Disturbed calcium (Ca2+) homeostasis, which is implicit to the aging phenotype of klotho-deficient mice, has been attributed to altered vitamin D metabolism, but alternative possibilities exist. We hypothesized that failed tubular Ca2+absorption is primary, which causes increased urinary Ca2+excretion, leading to elevated 1,25-dihydroxyvitamin D3[1,25(OH)2D3] and its sequelae. Here, we assessed intestinal Ca2+absorption, bone densitometry, renal Ca2+excretion, and renal morphology via energy-dispersive x-ray microanalysis in wild-type and klotho-/-mice. We observed elevated serum Ca2+and fractional excretion of Ca2+(FECa) in klotho-/-mice. Klotho-/-mice also showed intestinal Ca2+hyperabsorption, osteopenia, and renal precipitation of calcium-phosphate. Duodenal mRNA levels of transient receptor potential vanilloid 6 (TRPV6) and calbindin-D9Kincreased. In the kidney, klotho-/-mice exhibited increased expression of TRPV5 and decreased expression of the sodium/calcium exchanger (NCX1) and calbindin-D28K, implying a failure to absorb Ca2+through the distal convoluted tubule/connecting tubule (DCT/CNT) via TRPV5. Gene and protein expression of the vitamin D receptor (VDR), 25-hydroxyvitamin D-1-α-hydroxylase (1αOHase), and calbindin-D9Kexcluded renal vitamin D resistance. By modulating the diet, we showed that the renal Ca2+wasting was not secondary to hypercalcemia and/or hypervitaminosis D. In summary, these findings illustrate a primary defect in tubular Ca2+handling that contributes to the precipitation of calcium-phosphate in DCT/CNT. This highlights the importance of klotho to the prevention of renal Ca2+loss, secondary hypervitaminosis D, osteopenia, and nephrocalcinosis. Copyright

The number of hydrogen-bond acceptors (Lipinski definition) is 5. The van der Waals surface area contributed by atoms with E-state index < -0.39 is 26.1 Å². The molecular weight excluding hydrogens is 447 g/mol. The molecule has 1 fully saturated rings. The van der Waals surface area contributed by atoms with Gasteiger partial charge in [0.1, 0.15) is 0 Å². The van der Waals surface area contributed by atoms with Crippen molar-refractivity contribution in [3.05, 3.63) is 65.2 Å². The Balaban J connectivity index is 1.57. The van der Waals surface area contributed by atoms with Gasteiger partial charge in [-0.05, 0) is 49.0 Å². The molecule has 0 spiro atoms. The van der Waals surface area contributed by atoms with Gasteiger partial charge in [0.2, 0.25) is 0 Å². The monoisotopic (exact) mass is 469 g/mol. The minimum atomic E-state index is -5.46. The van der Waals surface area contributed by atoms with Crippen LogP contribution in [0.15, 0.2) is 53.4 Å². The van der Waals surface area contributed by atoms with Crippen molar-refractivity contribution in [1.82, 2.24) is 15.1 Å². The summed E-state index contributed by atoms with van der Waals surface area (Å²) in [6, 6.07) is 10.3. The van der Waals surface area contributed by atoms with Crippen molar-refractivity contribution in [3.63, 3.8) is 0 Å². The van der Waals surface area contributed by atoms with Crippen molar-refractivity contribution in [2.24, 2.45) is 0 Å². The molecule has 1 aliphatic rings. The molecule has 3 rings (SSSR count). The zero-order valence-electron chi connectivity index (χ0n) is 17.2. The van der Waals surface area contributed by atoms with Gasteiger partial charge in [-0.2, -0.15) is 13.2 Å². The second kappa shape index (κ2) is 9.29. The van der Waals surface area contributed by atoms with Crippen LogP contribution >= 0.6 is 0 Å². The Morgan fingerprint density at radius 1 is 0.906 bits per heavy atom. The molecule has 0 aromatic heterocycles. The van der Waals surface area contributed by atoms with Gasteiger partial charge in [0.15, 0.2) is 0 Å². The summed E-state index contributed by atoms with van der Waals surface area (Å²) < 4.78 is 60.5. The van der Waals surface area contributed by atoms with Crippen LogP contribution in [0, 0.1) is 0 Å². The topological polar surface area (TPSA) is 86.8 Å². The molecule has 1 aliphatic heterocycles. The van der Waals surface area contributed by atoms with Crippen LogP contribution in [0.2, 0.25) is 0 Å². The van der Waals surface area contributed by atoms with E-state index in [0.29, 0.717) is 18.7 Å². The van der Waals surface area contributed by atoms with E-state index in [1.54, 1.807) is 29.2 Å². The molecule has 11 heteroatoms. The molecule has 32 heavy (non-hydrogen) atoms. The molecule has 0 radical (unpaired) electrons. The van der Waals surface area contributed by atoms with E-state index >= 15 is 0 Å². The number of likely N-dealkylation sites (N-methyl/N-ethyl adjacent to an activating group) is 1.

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Persistent URL dx.doi.org/10.1681/ASN.2008121273, hdl.handle.net/1765/25410
Alexander, R.T, Woudenberg-Vrenken, T.E, Buurman, J, Dijkman, H, van der Eerden, B.C.J, van Leeuwen, J.P.T.M, … Hoenderop, J.G. (2009). Klotho prevents renal calcium loss. American Society of Nephrology. Journal, 20(11), 2371–2379. doi:10.1681/ASN.2008121273